- Temporary Residence Adaptation (TRA) grant: The VA also offers assistance for modifying a home in which you will live for a temporary period of time — for instance, if you are living with a relative while waiting for your home to be built or renovated or while you are recovering from service-related injuries. Veterans who qualify for SAH grants may receive up to $40,637 in TRA grant funds. Those who qualify for SHA grants may receive up to $7,256.
“This is my piece of America”
The 9/11 anniversary presents a chance to reflect on the value of the VA loan in offering support and new opportunities to servicemembers. But the VA loan is relevant, and needed, all the time.
“The VA loan is almost a celebration of veterans and active-duty servicemembers,” Shelby said. “It’s just another added bonus for the military community for all that we do, all that we give, and all that we’ve lost.”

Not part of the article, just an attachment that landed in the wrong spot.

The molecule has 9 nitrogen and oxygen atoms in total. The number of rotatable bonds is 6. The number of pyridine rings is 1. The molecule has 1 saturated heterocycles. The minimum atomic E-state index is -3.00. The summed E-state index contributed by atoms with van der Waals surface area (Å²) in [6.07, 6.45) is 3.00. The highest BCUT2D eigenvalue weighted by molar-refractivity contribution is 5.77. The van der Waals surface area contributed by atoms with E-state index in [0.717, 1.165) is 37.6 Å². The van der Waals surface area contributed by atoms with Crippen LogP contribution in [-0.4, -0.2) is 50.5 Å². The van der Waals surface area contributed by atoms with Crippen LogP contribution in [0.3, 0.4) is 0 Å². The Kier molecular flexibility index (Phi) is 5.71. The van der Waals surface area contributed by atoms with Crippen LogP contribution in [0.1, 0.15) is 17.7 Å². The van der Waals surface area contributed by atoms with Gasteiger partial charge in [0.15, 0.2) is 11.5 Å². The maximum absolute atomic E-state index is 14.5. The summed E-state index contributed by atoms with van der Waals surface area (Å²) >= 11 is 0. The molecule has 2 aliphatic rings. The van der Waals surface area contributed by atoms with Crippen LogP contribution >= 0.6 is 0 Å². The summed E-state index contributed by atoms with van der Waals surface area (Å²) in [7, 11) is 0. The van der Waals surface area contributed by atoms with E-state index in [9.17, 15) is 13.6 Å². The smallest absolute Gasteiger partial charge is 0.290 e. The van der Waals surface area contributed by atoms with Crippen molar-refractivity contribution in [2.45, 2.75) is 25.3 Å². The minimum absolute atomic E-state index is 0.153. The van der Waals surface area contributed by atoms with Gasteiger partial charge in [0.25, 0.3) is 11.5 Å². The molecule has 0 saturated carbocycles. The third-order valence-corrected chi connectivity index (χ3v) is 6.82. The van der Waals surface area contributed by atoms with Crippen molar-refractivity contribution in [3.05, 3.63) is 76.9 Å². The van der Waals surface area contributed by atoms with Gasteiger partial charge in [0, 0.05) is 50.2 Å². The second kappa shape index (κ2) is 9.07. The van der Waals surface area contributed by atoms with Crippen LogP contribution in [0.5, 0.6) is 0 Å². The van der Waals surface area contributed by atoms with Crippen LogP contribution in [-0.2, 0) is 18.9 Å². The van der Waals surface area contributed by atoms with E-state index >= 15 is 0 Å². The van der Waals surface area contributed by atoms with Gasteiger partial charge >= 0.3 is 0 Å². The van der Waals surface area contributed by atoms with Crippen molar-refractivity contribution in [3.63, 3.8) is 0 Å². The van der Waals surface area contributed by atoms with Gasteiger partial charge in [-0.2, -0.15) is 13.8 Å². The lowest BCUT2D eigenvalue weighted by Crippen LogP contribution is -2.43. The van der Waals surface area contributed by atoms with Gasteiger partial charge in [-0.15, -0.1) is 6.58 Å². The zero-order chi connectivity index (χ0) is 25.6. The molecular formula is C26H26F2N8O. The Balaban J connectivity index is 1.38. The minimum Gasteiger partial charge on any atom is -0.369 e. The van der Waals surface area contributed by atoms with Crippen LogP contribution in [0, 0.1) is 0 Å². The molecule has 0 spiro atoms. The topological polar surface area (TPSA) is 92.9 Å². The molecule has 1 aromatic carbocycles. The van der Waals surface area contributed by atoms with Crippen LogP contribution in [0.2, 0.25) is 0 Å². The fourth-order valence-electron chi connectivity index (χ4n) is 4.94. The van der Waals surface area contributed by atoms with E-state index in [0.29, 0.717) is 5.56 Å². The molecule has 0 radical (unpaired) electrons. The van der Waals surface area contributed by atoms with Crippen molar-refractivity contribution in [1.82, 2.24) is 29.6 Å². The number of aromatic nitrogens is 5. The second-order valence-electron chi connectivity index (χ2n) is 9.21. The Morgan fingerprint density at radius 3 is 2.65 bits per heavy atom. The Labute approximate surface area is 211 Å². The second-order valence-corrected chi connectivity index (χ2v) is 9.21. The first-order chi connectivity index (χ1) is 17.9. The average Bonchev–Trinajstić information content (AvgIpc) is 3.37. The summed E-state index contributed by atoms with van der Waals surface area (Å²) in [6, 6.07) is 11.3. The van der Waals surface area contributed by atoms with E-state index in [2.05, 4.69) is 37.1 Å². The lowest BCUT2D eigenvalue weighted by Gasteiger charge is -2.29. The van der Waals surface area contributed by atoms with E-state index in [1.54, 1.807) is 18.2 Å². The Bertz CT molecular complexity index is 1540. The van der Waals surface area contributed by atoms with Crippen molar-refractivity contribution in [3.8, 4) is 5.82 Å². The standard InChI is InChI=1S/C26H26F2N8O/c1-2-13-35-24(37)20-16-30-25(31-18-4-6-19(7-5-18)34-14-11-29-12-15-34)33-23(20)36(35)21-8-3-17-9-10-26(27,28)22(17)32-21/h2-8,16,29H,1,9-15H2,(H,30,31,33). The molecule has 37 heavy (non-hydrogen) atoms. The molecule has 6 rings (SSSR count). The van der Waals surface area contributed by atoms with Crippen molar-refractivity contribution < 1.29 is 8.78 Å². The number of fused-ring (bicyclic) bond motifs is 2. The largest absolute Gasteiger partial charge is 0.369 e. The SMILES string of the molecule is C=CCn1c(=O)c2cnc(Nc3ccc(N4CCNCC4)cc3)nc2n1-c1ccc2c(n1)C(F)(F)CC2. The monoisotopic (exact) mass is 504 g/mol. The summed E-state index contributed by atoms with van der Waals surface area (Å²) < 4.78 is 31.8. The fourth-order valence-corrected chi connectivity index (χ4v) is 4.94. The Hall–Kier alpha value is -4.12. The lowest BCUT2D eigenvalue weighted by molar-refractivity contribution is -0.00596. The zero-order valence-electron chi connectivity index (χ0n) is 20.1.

That the benefit is available to all eligible servicemembers, regardless of branch or rank, makes it especially meaningful, according to Hynes.
“It’s a unifying factor. From the lowest enlisted to the highest officer, we’re all entitled to it and we all earned it together,” Hynes said. “The VA loan gives you the opportunity to say, ‘This is mine. This is my piece of America.’”
Fairway is not affiliated with any government agencies. These materials are not from the VA, HUD, FHA, USDA, or RD, and were not approved by a government agency.